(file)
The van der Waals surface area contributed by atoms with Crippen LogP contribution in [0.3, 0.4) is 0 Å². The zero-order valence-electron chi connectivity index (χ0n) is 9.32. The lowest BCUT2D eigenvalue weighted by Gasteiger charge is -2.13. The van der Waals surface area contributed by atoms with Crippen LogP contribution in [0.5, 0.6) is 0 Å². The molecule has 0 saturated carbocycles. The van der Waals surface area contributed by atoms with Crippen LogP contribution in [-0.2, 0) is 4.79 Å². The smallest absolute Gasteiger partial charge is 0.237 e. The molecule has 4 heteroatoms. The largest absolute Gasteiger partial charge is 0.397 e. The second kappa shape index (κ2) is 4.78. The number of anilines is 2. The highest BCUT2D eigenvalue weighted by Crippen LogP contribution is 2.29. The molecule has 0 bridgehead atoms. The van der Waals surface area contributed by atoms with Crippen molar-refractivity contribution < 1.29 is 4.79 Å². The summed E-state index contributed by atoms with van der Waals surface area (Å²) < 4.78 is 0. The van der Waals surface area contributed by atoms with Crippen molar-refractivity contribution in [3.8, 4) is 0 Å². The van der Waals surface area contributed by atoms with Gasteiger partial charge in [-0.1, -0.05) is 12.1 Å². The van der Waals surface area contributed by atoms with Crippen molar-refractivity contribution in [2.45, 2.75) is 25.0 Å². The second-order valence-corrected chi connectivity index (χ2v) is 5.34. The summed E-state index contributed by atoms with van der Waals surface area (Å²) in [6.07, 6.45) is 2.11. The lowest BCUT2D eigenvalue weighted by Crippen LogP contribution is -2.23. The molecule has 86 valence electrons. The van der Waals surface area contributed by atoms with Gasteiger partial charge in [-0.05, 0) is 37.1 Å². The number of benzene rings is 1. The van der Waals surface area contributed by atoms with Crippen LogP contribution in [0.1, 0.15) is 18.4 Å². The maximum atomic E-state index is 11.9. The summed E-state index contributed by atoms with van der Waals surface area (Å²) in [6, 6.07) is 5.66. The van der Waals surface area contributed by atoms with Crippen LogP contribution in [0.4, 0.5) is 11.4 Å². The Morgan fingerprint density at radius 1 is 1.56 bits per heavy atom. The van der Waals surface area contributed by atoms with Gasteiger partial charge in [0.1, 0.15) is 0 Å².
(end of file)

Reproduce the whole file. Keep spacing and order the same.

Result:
The van der Waals surface area contributed by atoms with Crippen LogP contribution in [0.3, 0.4) is 0 Å². The zero-order valence-electron chi connectivity index (χ0n) is 9.32. The lowest BCUT2D eigenvalue weighted by Gasteiger charge is -2.13. The van der Waals surface area contributed by atoms with Crippen LogP contribution in [0.5, 0.6) is 0 Å². The molecule has 0 saturated carbocycles. The van der Waals surface area contributed by atoms with Crippen LogP contribution in [-0.2, 0) is 4.79 Å². The smallest absolute Gasteiger partial charge is 0.237 e. The molecule has 4 heteroatoms. The largest absolute Gasteiger partial charge is 0.397 e. The second kappa shape index (κ2) is 4.78. The number of anilines is 2. The highest BCUT2D eigenvalue weighted by Crippen LogP contribution is 2.29. The molecule has 0 bridgehead atoms. The van der Waals surface area contributed by atoms with Crippen molar-refractivity contribution < 1.29 is 4.79 Å². The summed E-state index contributed by atoms with van der Waals surface area (Å²) < 4.78 is 0. The van der Waals surface area contributed by atoms with Crippen molar-refractivity contribution in [3.8, 4) is 0 Å². The van der Waals surface area contributed by atoms with Gasteiger partial charge in [-0.1, -0.05) is 12.1 Å². The van der Waals surface area contributed by atoms with Crippen molar-refractivity contribution in [2.45, 2.75) is 25.0 Å². The second-order valence-corrected chi connectivity index (χ2v) is 5.34. The summed E-state index contributed by atoms with van der Waals surface area (Å²) in [6.07, 6.45) is 2.11. The lowest BCUT2D eigenvalue weighted by Crippen LogP contribution is -2.23. The molecule has 86 valence electrons. The van der Waals surface area contributed by atoms with Gasteiger partial charge in [-0.05, 0) is 37.1 Å². The number of benzene rings is 1. The van der Waals surface area contributed by atoms with Crippen LogP contribution in [0.1, 0.15) is 18.4 Å². The maximum atomic E-state index is 11.9. The summed E-state index contributed by atoms with van der Waals surface area (Å²) in [6, 6.07) is 5.66. The van der Waals surface area contributed by atoms with Crippen LogP contribution in [0.4, 0.5) is 11.4 Å². The Morgan fingerprint density at radius 1 is 1.56 bits per heavy atom. The van der Waals surface area contributed by atoms with Gasteiger partial charge in [0.1, 0.15) is 0 Å².